Tetrao urogallus



This is a very large, impressive bird with broad wings and tail. The male is much bigger than the female; he is similar to a turkey, with a pale bill and red wattle over his eye. He can appear completely dark from a distance, but closer there's a greenish sheen on his breast and his wings are glossy brown. He has white marks on his belly, beneath his tail, and in patches on his shoulders. He fans out and lifts his tail when displaying. The female is smaller with grey-brown plumage which is barred black; there's a reddish patch on the breast and her underparts are paler. Juvenile bird is like a small, dull female.


Found predominately in the eastern Highlands of Scotland, it lives in the remainder of ancient Caledonian pine forests and a few other well-managed Scottish forests with mature trees and varied ground cover. Can live in deciduous woods in other parts of Europe.


Even though it is a large, robust bird, this species can be evasive. It rests in pine trees or on forest floors, singly or in groups. Males use the lek, a gathering at dawn during spring, to attract females. The larger males usually mate with the most females and aggression is common between rival males. The Capercaillie's flying technique resembles other game birds – a series of quick flaps proceeded by a glide, and the neck is long and outstretched.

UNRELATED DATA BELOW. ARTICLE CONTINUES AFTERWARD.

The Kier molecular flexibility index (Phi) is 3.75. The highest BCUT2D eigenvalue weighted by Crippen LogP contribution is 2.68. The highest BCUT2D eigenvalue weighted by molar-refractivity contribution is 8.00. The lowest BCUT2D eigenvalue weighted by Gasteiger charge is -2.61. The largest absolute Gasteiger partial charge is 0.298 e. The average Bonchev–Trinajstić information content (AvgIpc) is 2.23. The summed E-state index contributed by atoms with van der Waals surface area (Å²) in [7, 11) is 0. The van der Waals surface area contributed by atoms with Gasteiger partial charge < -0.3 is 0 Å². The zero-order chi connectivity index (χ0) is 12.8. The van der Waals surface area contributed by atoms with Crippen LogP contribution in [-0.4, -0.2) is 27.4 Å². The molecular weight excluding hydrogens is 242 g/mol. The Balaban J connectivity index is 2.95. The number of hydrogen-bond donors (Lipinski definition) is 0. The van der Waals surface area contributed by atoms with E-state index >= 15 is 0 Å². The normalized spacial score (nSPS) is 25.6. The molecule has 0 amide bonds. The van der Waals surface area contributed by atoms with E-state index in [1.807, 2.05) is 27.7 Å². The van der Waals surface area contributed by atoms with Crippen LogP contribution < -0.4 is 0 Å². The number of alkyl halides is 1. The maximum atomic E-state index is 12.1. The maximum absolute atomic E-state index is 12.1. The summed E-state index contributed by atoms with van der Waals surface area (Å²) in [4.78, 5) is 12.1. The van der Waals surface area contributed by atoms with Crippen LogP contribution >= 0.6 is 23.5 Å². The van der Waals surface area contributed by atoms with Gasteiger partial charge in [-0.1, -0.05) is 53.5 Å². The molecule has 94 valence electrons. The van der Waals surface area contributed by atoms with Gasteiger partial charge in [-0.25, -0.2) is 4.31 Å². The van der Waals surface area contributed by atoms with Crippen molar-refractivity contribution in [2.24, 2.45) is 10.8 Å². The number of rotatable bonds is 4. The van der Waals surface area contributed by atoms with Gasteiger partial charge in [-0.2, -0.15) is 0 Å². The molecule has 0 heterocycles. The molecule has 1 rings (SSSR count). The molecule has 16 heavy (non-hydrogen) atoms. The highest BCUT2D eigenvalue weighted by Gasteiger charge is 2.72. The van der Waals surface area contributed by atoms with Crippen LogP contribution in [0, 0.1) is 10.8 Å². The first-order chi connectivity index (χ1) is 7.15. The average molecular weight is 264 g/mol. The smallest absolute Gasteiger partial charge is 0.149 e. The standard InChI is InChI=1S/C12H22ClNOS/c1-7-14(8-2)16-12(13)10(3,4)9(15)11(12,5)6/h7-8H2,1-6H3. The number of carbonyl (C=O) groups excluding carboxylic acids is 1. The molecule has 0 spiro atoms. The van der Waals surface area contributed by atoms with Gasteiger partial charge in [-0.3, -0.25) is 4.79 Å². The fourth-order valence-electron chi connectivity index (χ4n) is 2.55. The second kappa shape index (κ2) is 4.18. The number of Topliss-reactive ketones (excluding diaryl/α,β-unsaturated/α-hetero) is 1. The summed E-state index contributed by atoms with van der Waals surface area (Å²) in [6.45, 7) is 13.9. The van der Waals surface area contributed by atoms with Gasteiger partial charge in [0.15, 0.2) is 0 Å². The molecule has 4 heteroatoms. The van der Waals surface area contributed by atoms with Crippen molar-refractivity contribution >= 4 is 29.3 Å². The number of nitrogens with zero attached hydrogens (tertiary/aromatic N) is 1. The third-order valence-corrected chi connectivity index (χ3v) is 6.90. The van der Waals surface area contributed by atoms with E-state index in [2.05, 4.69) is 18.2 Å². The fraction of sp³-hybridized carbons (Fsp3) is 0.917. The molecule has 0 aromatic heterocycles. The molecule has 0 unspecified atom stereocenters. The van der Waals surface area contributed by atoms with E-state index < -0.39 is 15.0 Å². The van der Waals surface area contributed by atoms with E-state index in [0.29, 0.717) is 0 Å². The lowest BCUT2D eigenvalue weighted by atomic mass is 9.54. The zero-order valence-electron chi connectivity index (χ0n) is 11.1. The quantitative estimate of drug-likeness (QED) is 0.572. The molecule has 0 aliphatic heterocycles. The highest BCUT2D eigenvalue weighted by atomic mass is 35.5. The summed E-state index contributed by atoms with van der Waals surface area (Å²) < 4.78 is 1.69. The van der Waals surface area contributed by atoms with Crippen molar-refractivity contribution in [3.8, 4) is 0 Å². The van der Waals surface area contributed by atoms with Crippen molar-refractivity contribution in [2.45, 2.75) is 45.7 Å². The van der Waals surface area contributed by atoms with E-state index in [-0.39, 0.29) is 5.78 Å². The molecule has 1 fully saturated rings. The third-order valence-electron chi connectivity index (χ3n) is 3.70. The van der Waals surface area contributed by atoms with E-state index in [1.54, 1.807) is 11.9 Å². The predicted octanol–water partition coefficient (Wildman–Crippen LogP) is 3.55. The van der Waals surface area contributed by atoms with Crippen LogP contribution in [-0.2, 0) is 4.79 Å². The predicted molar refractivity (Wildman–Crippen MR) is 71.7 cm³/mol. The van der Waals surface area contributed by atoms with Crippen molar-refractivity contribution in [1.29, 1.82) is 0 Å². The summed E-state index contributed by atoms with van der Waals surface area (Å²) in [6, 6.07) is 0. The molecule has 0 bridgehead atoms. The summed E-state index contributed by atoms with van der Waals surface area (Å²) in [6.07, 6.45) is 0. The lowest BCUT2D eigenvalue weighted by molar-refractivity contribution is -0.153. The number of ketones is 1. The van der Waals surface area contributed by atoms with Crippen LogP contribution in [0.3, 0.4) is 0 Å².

Predominately vegetarian, this bird most often feeds on the ground. Its diet includes needles, buds and small cones from the Scots pine, other conifers and from juniper, and berries from plants such as bilberry. Young birds feed on insects when small.


Nests are shallow scrapes in the ground, usually at the foot of a tree or in dense cover. After mating at the lek, males contribute nothing to the family; females incubate 7-11 eggs for 25 days. Young leave the nest early and are able to feed themselves. Within 2-3 weeks they're capable of flight when threatened, but they're not fully grown for 2-3 months, when they become independent.


In Britain this bird does not migrate. There are approximately 1300 birds and the population has declined by 80% in the past 25 years.

Observation Tips

Unless visiting a traditional lekking site is an option, encounters can be a challenge. The forests on edge of the Cairngorms offer perhaps the best chance; birds may be feeding on the ground or perched in branches.


During lekking, males have a strange sequence of double clicks, followed by a loud 'pop' which is likened to the release of a champagne bottle cork.